Future of the Environment

Aquaman Jason Momoa speaks up for the ocean – and other environment stories you need to read this week

Top environment and climate change stories to read this week: Aquaman star Jason Momoa has made a call to protect the ocean.

Top environment and climate change stories to read this week: Aquaman star Jason Momoa has made a call to protect the ocean. Image: REUTERS/Pedro Nunes

Kate Whiting
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Future of the Environment

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  • This weekly round-up brings you some of the key environment stories from the past seven days.
  • Top stories: Aquaman star Jason Momoa speaks out on need to save ocean; Denmark introduces Europe's highest carbon tax; Biodiversity loss would impact world's credit ratings, study shows.

1. News in brief: Top environment and climate change stories to read this week

Las Vegas is ripping up millions of square feet of grass – including along its famous strip – as the city struggles with a decades-long drought made worse by climate change.

Seville has introduced a pioneering system to name and classify its frequent heatwaves, linking meteorological forecasts to health impacts in the Spanish city, Mayor Antonio Muñoz says.

In Bangladesh, climate change is likely to have worsened the rains that caused catastrophic flooding across the country, scientists say.

Australia's carbon emissions rose by nearly 1% in 2021, as travel picked up and manufacturing activity recovered after COVID-19, the government said on 27 June.

The European Parliament has voted on three policies to cut climate emissions faster this decade, including an overhaul of the EU carbon market, its main tool for tackling climate change.


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Firefighters have been tackling a wildfire in southwest Turkey, where municipal officials warned that national authorities were unprepared even after last year's devastating fires revealed a lack of planes and personnel.

Danish lawmakers have agreed a new corporate carbon tax that will be the highest in Europe. The levy will target companies inside and outside the EU's carbon quota system.

Finland plans to build a hydrogen transmission network to help reduce carbon emissions and bolster the long-term security of its energy supplies, following its decision to stop using Russian gas.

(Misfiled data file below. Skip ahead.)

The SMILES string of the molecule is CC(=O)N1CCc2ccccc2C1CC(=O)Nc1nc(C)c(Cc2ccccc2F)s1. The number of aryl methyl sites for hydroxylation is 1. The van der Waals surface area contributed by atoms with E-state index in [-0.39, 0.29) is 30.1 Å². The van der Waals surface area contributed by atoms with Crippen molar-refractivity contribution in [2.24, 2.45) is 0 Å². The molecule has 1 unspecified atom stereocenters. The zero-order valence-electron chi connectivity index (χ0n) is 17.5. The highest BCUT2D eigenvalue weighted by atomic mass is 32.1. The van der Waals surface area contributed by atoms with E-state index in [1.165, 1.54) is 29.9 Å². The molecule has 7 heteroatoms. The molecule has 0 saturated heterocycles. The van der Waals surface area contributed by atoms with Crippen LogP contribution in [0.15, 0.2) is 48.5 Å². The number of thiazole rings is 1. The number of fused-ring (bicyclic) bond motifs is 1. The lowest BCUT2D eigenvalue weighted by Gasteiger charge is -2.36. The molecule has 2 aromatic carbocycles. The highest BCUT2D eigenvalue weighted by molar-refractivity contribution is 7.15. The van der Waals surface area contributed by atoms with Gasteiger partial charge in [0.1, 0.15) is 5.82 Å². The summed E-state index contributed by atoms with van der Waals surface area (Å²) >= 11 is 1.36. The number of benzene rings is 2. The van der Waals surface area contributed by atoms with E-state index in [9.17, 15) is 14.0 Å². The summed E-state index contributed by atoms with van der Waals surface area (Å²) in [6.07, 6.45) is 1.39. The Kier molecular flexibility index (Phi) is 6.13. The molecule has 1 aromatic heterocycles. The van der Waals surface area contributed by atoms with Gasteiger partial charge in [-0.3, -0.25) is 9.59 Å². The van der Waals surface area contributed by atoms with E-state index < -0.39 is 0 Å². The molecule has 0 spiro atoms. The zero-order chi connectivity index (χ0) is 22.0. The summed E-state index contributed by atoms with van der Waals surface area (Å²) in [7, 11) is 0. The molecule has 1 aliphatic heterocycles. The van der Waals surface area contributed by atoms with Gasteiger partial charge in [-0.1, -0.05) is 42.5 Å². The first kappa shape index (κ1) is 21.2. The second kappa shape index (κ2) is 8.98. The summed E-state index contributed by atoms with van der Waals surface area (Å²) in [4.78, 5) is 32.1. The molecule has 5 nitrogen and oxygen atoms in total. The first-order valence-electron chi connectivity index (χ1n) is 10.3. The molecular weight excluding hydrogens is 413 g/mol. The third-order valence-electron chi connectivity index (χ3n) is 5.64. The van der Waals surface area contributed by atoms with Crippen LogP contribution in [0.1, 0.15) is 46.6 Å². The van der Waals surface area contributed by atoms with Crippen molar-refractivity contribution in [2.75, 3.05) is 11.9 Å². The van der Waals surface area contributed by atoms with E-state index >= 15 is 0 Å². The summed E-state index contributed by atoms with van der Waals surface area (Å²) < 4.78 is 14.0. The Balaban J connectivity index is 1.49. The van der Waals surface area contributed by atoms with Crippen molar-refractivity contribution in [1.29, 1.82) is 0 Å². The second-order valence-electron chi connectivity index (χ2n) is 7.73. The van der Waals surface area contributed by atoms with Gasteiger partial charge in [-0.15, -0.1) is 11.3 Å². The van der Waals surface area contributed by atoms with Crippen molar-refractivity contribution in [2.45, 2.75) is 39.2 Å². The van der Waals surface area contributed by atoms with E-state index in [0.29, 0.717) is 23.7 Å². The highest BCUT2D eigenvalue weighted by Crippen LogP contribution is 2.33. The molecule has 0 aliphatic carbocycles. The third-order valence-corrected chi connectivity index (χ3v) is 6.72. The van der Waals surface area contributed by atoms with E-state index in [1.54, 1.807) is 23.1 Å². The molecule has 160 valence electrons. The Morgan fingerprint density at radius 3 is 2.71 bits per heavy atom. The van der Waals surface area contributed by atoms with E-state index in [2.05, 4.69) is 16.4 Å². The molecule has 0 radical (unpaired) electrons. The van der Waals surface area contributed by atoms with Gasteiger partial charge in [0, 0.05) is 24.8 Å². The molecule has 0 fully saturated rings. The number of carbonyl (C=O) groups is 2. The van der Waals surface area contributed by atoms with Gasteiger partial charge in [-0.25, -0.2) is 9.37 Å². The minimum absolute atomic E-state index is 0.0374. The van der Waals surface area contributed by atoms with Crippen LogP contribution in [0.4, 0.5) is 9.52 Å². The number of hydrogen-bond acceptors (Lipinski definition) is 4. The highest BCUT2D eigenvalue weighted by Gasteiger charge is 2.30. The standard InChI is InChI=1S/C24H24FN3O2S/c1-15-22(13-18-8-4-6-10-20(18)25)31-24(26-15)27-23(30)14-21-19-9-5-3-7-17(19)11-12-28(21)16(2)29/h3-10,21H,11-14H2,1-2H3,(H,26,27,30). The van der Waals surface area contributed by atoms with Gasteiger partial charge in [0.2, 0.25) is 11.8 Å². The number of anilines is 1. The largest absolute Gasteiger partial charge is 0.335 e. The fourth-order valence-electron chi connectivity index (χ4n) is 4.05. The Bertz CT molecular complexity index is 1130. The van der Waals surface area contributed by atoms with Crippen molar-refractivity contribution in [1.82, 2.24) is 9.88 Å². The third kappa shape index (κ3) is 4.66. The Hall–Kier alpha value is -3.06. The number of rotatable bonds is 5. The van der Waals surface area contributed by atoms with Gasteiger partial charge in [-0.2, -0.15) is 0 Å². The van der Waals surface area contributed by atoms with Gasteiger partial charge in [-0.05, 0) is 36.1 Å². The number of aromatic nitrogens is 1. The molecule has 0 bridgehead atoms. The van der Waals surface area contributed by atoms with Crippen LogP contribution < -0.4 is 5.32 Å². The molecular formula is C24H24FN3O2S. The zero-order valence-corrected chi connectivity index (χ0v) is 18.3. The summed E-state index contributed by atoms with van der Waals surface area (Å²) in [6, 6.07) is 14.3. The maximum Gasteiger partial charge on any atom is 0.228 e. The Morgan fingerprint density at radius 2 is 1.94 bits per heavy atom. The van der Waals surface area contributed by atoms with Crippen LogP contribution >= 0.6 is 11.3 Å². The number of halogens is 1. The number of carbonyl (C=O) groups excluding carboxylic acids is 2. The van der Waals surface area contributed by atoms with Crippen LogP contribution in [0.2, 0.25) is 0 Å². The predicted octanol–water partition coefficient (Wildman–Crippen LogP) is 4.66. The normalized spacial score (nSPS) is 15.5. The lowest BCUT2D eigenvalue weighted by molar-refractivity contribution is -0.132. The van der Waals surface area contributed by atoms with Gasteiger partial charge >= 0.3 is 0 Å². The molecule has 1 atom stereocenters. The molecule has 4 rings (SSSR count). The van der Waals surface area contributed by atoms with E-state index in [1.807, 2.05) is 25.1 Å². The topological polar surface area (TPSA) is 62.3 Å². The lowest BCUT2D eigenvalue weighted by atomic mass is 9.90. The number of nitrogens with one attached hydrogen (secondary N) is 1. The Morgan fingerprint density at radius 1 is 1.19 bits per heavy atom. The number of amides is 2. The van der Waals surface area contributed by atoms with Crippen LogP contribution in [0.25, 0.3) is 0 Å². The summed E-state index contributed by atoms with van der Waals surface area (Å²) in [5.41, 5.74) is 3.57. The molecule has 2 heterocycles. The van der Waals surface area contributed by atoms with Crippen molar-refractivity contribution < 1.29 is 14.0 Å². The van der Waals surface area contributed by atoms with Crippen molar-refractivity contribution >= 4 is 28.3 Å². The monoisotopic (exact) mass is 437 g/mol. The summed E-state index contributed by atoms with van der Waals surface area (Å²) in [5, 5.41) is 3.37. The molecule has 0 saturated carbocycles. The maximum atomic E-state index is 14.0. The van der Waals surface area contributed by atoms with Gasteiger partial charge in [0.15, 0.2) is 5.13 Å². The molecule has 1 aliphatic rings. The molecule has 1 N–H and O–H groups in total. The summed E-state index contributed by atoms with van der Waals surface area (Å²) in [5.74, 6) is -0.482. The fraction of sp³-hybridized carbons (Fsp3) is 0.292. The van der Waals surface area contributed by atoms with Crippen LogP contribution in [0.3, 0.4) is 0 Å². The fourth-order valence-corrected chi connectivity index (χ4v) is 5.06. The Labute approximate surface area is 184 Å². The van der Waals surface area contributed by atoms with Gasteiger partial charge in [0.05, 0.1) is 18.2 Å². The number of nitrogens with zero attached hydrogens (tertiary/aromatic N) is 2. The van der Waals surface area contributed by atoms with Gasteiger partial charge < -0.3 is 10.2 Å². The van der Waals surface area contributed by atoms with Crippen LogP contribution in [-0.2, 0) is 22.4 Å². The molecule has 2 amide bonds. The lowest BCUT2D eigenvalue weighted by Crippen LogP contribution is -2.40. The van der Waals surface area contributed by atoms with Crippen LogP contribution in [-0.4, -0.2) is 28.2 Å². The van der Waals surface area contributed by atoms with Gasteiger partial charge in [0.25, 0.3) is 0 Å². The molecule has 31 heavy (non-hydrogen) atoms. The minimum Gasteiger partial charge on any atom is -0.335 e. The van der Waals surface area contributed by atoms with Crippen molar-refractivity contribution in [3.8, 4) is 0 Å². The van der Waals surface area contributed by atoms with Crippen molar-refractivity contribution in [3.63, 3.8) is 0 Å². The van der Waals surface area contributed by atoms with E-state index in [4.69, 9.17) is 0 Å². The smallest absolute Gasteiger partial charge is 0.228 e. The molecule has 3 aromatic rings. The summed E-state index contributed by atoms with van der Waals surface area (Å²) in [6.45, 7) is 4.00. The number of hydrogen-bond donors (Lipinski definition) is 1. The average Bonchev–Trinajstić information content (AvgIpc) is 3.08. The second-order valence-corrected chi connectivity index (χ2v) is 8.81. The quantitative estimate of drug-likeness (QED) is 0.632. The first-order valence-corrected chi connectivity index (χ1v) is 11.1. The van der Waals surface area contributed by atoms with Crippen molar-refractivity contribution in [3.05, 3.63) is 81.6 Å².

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The US government is partnering with 11 states on the east coast to accelerate the development of offshore wind facilities and create jobs by supporting a domestic supply chain for the industry.

Efforts to draft an ambitious global agreement on halting nature loss ended with the wording for only two of 20 goals agreed, leaving limited time for brokering a biodiversity pact at the next UN Biodiversity summit in December.

Greece will offer households subsidies to help them replace their old fridges and air conditioners and cut down on soaring power bills.

2. Aquaman's Jason Momoa fights for the ocean in real life

Hollywood actor Jason Momoa is taking his role as Aquaman, protector of the deep, off-screen to fight for the ocean in real life.

The soon-to-be UN Environment Programme advocate for Life Below Water took part in an event on a Portuguese beach ahead of the United Nations Ocean Conference in Lisbon, which starts on 27 June.

"Without a healthy ocean life, our planet as we know would not exist," Momoa said.

Around 7,000 people, from heads of state to environmental activists, are expected to attend the conference, which was postponed from 2020 to this year due to the coronavirus pandemic.

Dozens of youth activists from various countries clapped and cheered as Momoa spoke about the problems facing the world's oceans.

"We must seek to right the wrongs we have done against our children and grandchildren, turn the tide on our irresponsible stewardship and build momentum for a future where humanity can once again live in harmony with nature," he said.

3. Mass biodiversity loss would slash global credit ratings, report warns

Major global biodiversity loss could cause enough economic damage this decade to severely cut more than half of the world's sovereign credit ratings – including China's, the first major study on the issue warns.

The research – published on 23 June by a group of British universities – looks at a range of scenarios, including one where a partial collapse of key ecosystems savages nature-dependent industries such as farming and fishing on which many economies rely.

credit rating environment stories nature loss
How nature loss could impact the world's credit ratings. Image: Bennett Institute for Public Policy

It estimates that the detrimental impact would result in 58% of the 26 countries studied facing at least a one notch downgrade of their sovereign credit rating.

As ratings affect how much governments have to pay to borrow on global capital markets, the downgrades would result in $28 billion to $53 billion of additional interest costs annually.

"The ratings impact under the partial ecosystem services collapse scenario is in many cases significant and substantial," the report says, adding that those additional debt costs would mean governments have even less to spend and that things such as mortgage rates would go up.

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